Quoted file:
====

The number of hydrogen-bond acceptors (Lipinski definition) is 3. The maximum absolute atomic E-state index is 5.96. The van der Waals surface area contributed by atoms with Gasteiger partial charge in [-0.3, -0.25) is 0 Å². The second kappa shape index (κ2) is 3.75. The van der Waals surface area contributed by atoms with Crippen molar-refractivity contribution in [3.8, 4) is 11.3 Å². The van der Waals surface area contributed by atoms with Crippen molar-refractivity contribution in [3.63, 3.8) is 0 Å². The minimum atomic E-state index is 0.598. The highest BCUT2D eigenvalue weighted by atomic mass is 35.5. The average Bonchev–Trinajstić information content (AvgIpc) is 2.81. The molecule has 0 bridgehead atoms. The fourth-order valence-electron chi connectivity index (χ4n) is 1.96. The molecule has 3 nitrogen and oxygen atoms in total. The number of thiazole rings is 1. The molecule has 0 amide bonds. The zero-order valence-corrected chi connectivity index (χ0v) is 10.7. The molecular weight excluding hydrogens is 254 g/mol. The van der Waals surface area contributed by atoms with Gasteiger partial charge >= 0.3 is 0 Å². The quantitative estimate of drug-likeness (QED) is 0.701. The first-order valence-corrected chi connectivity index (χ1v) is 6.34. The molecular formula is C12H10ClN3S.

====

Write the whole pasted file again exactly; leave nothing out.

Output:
The number of hydrogen-bond acceptors (Lipinski definition) is 3. The maximum absolute atomic E-state index is 5.96. The van der Waals surface area contributed by atoms with Gasteiger partial charge in [-0.3, -0.25) is 0 Å². The second kappa shape index (κ2) is 3.75. The van der Waals surface area contributed by atoms with Crippen molar-refractivity contribution in [3.8, 4) is 11.3 Å². The van der Waals surface area contributed by atoms with Crippen molar-refractivity contribution in [3.63, 3.8) is 0 Å². The minimum atomic E-state index is 0.598. The highest BCUT2D eigenvalue weighted by atomic mass is 35.5. The average Bonchev–Trinajstić information content (AvgIpc) is 2.81. The molecule has 0 bridgehead atoms. The fourth-order valence-electron chi connectivity index (χ4n) is 1.96. The molecule has 3 nitrogen and oxygen atoms in total. The number of thiazole rings is 1. The molecule has 0 amide bonds. The zero-order valence-corrected chi connectivity index (χ0v) is 10.7. The molecular weight excluding hydrogens is 254 g/mol. The van der Waals surface area contributed by atoms with Gasteiger partial charge >= 0.3 is 0 Å². The quantitative estimate of drug-likeness (QED) is 0.701. The first-order valence-corrected chi connectivity index (χ1v) is 6.34. The molecular formula is C12H10ClN3S.